Peter Singer makes some excellent points in his argument that the rich should prevent some absolute poverty. Peter first describes what poverty is and the degrees to which certain people experience poverty. Some folks in Australia who live in relative poverty are, in fact, much better off than folks living on pensions in Britain. He goes on to state that even the pensioners in Britain are much better off than those folks who live in abject poverty in Ethiopia for example. For purposes of his article, he will use the abject poverty of places such as Ethiopia, where infant mortality is horrible, as is the longevity rate of adults.
As for the rich, Peter describes them as having more than enough money to pay bills with a considerable amount left over to buy non essentials such as stereos, fashionable clothes, etc. Folks in this category buy houses not for shelter but because they want to live in better neighborhoods or they want an extra play room for the kids during inclement weather.
A wealthy nation will often feed grain to our farm animals so that they will convert it to meat, mil me 23% of the world?s population live in absolute poverty. Absolute affluence is what Singer describes as having more than one needs to provide themselves with basic necessities.
One of the examples that was provided in opposition to the argument that the rich should help some of the poor was that if the rich were adrift in a boat and the poor were drowning about them, the boat would surely sink if the rich began to pull the drowning into the boat. This is true. But also provided was the theory that if a man saw a child drowning in a pond, he would be compelled to help the child, for by walking away would have been considered very wrong. Also offered was the triage theory.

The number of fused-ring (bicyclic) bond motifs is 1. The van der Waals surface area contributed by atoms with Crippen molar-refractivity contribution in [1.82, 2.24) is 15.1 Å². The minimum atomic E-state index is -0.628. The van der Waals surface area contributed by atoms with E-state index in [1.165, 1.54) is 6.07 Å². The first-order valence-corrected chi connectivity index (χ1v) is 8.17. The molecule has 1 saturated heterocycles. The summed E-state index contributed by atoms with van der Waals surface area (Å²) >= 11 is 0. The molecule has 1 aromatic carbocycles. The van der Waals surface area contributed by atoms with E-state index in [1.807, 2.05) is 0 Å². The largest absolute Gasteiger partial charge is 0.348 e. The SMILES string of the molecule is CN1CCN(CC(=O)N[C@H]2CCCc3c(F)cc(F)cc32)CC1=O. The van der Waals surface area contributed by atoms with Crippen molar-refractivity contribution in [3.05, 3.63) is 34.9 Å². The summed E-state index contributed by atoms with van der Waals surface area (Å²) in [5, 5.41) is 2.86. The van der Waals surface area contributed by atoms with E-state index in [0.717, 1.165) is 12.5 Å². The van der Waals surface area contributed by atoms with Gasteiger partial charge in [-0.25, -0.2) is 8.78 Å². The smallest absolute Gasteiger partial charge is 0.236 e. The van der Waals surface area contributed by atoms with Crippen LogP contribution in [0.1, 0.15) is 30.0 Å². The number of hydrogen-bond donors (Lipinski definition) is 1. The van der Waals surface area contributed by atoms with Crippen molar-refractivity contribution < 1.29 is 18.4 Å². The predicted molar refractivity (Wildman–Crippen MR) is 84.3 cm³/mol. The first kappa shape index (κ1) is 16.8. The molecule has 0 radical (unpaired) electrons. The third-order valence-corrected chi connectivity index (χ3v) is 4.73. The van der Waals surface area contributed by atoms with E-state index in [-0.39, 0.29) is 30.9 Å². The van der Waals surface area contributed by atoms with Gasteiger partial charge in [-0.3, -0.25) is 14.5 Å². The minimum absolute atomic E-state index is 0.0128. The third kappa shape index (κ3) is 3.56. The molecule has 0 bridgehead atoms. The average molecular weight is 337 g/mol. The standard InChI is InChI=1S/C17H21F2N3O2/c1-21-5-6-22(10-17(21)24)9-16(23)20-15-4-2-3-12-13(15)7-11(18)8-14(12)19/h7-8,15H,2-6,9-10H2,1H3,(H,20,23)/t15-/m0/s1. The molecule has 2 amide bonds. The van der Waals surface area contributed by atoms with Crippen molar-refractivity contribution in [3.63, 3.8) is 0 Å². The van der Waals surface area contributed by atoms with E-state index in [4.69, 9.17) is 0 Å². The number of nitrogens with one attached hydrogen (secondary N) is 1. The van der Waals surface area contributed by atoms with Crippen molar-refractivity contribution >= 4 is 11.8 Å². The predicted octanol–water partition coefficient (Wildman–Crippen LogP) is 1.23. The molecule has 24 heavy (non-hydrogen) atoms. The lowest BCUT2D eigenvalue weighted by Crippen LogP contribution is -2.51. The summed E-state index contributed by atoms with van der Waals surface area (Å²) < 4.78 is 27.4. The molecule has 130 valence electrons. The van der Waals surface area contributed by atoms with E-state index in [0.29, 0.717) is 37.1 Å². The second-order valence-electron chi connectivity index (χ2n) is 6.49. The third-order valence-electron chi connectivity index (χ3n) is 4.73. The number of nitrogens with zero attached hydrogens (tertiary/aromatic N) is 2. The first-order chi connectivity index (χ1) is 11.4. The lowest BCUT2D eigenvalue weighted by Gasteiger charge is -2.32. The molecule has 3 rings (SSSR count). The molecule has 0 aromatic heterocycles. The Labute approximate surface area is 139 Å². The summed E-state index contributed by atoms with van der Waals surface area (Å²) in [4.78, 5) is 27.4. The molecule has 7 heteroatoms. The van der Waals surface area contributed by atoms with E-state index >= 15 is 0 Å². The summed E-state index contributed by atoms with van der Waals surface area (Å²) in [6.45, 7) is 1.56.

The triage theory came about during the war when there was not enough medical personnel available to help everyone. Those who would survive whether or not they received care were in the first category. Those would survive if they received medical care but would otherwise surely died comprised the second category. Those who were sure to die whether or not they received medical care were in the third category. Based on the triage theory, only those in the second category were helped by the medical teams. (This sure gives me a different take on triage units! I had no idea this is what was meant by triage.)
Given the triage theory, a wealthy or industrialized nation should pick and choose which nation to receive and which nation to allow to wither and die without any aid whatsoever. It is truly a repugnant thought.
Having read both sides of the arguments, it seems only fitting that anyone with means should feel, if not be, obligated to assist any one or group of persons who are less fortunate than he. We in the United States certainly have many vehicles to select from in order to get funds to the needy. This was a great argument!